They made the first field guide to Amazonian bats


Until now, the conservation of the Amazon forest and of the 168 species of bats living there was hampered by the difficulty in identifying these animals. After five years of work and many weeks living in the heart of the forest, the first Field Guide to Amazonian Bats was published earlier this month.


The sunlight hardly gets through the heart of the largest rainforest in the world. The tree branches and dense vegetation are just like a net that only lets in a faint light. It was here, about 80 kilometres north of the city of Manaus, that Ricardo Rocha and Adrià Baucells, both researchers from the Faculty of Science of Lisbon University, set up camp to study bats.


Sturnira tildae
Sturnira tildae


From 2011 to 2015, with rubber boots on their feet and headlamps, Ricardo, Adrià and the other team members travelled the muddy forest trails, night and day, living with monkeys, frogs, butterflies, owls, snakes and many other species. But mainly with bats, animals that take shelter in tree trunk holes or among palm leaves.

“This is the first guide to Amazonian bats, at least in this format: with photos, scientific illustrations, morphological descriptions and information about echolocation”, explained Ricardo Rocha, one of the authors, to Wilder.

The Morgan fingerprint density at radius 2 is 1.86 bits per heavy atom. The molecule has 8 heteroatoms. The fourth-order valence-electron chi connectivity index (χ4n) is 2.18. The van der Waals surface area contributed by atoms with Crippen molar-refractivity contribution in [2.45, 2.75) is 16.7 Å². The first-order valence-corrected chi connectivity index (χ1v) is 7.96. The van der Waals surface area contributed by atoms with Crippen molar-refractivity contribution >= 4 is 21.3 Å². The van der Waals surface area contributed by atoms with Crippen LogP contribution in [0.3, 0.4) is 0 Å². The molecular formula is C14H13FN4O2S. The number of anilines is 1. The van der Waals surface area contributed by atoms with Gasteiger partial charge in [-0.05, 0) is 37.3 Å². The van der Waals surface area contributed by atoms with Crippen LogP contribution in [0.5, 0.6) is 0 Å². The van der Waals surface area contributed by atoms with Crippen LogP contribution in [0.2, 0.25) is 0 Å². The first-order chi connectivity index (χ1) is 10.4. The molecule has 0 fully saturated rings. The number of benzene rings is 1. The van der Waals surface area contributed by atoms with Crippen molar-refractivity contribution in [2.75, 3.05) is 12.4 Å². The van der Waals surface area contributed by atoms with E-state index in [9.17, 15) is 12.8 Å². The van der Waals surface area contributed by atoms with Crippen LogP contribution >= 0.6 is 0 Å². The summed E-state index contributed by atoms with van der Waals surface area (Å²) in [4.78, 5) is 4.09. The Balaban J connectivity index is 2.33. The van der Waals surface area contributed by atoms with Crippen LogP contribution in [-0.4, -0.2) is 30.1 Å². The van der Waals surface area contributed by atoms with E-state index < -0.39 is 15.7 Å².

The idea to make a bat identification guide came when both researchers were working in the Brazilian Amazon under the Project of Biological Dynamics of Forest Fragments.


Oriol Massana e Adrià Lopez-Baucells
Oriol Massana and Adrià Lopez-Baucells


“There were already dichotomous keys to identify some species and it was on these that much of our work was based. But they were difficult to follow in the field and, at least in our view, they lacked information which is more easily transmitted by photos and scientific illustration” he added.

The guide, with 168 species of bats, is available from 5th September and can be downloaded free from the Internet by anyone. The work “covers the bat species currently described for the Amazon region. But this is a dynamic guide so, as more species are described for the region, they are going to be added”.

This guide was designed and written by an international team of researchers, mostly from the University of Lisbon, and it was published by the National Institute of Amazonian Research. It represents many hours of fieldwork in the heart of the forest.


Ricardo Rocha in the Amazon forest


Ricardo and Adrià installed nets along trails, on trees tens of meters above the ground, or in the middle of ponds, where they had to go with water that gave them by the shoulders. They managed to capture more than 8000 bats of nearly 100 different species. Before they release them, they took their measures and photographed them. Moreover they spread equipment in the forest to record the ultrasounds.


The importance of bats


“The main purpose of this guide is to facilitate the work of students, conservationists and managers working with Amazonian bats”, explained Ricardo Rocha. “We also hope that the publication will bring visibility for bats, a group often neglected and that unfortunately suffers from a bad (unfair) reputation despite being extremely important for humans because of the ecosystem services they provide.”


Artibeus gnomus
Artibeus gnomus